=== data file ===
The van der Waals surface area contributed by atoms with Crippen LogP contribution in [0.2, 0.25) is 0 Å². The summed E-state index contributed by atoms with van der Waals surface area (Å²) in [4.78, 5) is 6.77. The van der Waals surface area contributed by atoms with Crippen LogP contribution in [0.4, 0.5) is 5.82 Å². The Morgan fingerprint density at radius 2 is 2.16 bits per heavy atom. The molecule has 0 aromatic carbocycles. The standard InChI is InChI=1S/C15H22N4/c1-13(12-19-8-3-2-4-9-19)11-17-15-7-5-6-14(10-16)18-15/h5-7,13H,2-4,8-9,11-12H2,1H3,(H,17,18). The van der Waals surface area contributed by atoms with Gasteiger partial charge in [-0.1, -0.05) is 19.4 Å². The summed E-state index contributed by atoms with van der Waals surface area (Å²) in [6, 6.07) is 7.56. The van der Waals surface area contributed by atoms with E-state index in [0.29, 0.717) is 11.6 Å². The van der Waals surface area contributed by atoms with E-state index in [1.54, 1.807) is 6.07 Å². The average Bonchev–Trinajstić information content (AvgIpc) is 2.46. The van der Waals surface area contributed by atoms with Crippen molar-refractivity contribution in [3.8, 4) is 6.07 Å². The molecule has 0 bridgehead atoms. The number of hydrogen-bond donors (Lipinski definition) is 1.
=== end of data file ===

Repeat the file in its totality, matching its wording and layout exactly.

The van der Waals surface area contributed by atoms with Crippen LogP contribution in [0.2, 0.25) is 0 Å². The summed E-state index contributed by atoms with van der Waals surface area (Å²) in [4.78, 5) is 6.77. The van der Waals surface area contributed by atoms with Crippen LogP contribution in [0.4, 0.5) is 5.82 Å². The Morgan fingerprint density at radius 2 is 2.16 bits per heavy atom. The molecule has 0 aromatic carbocycles. The standard InChI is InChI=1S/C15H22N4/c1-13(12-19-8-3-2-4-9-19)11-17-15-7-5-6-14(10-16)18-15/h5-7,13H,2-4,8-9,11-12H2,1H3,(H,17,18). The van der Waals surface area contributed by atoms with Gasteiger partial charge in [-0.1, -0.05) is 19.4 Å². The summed E-state index contributed by atoms with van der Waals surface area (Å²) in [6, 6.07) is 7.56. The van der Waals surface area contributed by atoms with E-state index in [0.29, 0.717) is 11.6 Å². The van der Waals surface area contributed by atoms with E-state index in [1.54, 1.807) is 6.07 Å². The average Bonchev–Trinajstić information content (AvgIpc) is 2.46. The van der Waals surface area contributed by atoms with Crippen molar-refractivity contribution in [3.8, 4) is 6.07 Å². The molecule has 0 bridgehead atoms. The number of hydrogen-bond donors (Lipinski definition) is 1.